Partial answer: If $M\otimes\kappa(\mathfrak p)$ is infinite-dimensional for some prime $\mathfrak p$ in $A$, then the functor is not representable.

Proof: We may assume that $A=k$ itself is a field and $M=k^{(I)}$ for some infinite set $I$. Suppose there is a representing scheme $X$ (so $X(R)=R^{(I)}$), and let $x$ denote the rational point corresponding to $0\in M$. For a filtered inductive system of rings $R_i$, we may calculate $\varinjlim R_i$ as a inductive limit of abelian groups, so it commutes with the direct sum $R_i^{(I)}$, therefore $X(\varinjlim R_i)=\varinjlim X(R_i)$. Now EGA IV, 8.14.2 tells us that $X$ is locally of finite type over $k$, in particular $\mathcal O_{X,x}$ has finite dimension.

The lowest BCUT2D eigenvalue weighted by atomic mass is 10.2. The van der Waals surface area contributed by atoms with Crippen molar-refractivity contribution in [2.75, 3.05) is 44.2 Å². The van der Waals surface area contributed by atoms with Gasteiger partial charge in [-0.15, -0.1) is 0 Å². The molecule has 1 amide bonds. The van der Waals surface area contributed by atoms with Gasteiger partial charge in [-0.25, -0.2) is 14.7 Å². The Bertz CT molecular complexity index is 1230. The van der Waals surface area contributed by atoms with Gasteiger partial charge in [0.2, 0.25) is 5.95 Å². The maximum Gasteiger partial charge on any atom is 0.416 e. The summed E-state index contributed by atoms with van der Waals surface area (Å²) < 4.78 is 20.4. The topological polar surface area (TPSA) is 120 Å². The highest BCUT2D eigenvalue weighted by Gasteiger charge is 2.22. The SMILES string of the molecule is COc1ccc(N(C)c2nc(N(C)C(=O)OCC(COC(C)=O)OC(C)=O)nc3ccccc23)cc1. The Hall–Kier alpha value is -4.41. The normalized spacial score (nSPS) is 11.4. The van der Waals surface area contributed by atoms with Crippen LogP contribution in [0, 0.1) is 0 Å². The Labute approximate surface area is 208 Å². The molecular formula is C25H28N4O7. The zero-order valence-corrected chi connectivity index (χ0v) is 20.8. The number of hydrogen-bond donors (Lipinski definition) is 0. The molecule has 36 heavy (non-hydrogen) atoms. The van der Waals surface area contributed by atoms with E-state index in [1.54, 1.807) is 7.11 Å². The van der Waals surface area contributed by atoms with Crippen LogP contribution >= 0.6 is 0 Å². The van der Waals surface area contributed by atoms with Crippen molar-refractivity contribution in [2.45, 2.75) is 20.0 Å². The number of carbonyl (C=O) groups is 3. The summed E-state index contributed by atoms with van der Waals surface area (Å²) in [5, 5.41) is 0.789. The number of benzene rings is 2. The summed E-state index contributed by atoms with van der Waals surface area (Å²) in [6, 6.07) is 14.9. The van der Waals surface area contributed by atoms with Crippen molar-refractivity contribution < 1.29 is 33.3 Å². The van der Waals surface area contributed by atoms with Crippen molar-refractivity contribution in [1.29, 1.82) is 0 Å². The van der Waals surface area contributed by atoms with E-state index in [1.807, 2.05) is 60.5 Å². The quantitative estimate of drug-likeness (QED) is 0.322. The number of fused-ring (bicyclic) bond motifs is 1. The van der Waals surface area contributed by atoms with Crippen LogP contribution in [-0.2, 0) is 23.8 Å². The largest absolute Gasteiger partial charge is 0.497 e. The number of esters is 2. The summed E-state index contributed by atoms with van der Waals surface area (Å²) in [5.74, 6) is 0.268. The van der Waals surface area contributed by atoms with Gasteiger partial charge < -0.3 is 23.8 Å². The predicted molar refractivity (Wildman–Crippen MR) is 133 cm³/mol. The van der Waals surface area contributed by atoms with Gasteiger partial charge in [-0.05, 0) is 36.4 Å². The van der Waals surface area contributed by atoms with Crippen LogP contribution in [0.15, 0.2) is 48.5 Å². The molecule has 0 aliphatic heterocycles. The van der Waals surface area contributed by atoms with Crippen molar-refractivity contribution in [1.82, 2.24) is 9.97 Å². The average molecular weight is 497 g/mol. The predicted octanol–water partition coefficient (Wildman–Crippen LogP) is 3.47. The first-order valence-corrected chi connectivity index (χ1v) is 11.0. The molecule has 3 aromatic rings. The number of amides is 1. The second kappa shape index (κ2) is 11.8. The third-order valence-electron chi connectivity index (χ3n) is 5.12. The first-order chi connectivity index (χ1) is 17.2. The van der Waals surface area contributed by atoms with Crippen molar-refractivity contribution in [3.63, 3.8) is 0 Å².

There is an obvious monomorphism $X\to\mathbb A^I=\mathrm{Spec}(k[T_i\mid i\in I])$, so $X$ is separated. Choose an embedding $\mathbb N\to I$. For each $n$, we get a monomorphism $i_n\colon\mathbb A^n\to X$ which is a section to the projection $X\to\mathbb A^n$, so $i_n$ is a closed embedding, whose image contains $x$. This implies that $\mathcal O_{X,x}$ has quotients of arbitrarily large dimension, contradiction.

(EDIT) A different way to conclude is by comparing the finite-dimensional Zariski tangent space with the liftings of $x\in X(k)$ to an $k[\epsilon]/(\epsilon^2)$-valued point, and these liftings are given by $(k\cdot\epsilon)^{(I)}\subset(k[\epsilon]/(\epsilon^2))^{(I)}$. Use the monomorphism to $\mathbb A^I$ to deduce that the two vector space structures agree.